The group of three females represent The Three Graces – beauty, joy and charm. They are dressed in diaphanous white with their hands joined in a dance. Two of the women wear necklaces in the Medici colors. Cupid has an arrow aimed at the dancing women. The central figure of the Graces, who has turned her back to the scene is checking out Mercury, unconcerned by the threat represented by Cupid.
Notice that the women are blondes of various shades. Blonde hair with high foreheads was the preferred look during the Middle Ages. Many women resorted to shaving their foreheads to give the appearance of being higher. The blonde hair was achieved in many ways. Trotula was an 11th century female physician who attended the University of Salerno (Italy). Three treatises on women’s health care are attributed to her. While little is known about her, it is certain that the U of Salerno trained and graduated female physicians. Here’s one of the methods for lightening hair from The Trotula:
For coloring the hair so that it is golden. Take the exterior shell of a walnut and the bark of the tree itself, and cook them in water, and with this water mix alum and oak apples, and with these mixed things you will smear the head (having first washed it) placing upon the hair leaves and tying them with strings for two days; you will be able to color [the hair]. And comb the head so that whatever adheres to the hair as excess comes off. Then place a coloring which is made from oriental crocus, dragon’s blood, and henna (whose larger part has been mixed with a decoction of brazilwood ) and thus let the woman remain for three days, and on the fourth day let her be washed with hot water, and never will [this coloring ] be removed easily.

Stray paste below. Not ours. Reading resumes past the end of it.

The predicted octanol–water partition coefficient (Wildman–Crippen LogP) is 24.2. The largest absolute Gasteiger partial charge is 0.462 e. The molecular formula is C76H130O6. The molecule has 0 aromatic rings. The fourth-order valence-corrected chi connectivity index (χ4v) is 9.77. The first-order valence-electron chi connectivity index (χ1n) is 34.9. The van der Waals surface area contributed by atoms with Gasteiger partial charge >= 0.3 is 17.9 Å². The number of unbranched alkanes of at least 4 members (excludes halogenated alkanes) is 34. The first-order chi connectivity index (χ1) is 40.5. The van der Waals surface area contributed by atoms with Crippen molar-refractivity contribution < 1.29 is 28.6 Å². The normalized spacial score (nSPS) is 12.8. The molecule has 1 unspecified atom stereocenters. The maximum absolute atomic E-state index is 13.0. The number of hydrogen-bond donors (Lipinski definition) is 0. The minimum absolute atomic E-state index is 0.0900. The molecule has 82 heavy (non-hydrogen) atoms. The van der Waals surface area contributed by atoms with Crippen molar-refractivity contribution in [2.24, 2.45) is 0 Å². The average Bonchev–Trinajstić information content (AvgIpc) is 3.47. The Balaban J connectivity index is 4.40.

Tomorrow, Meet Flora. Rita Bay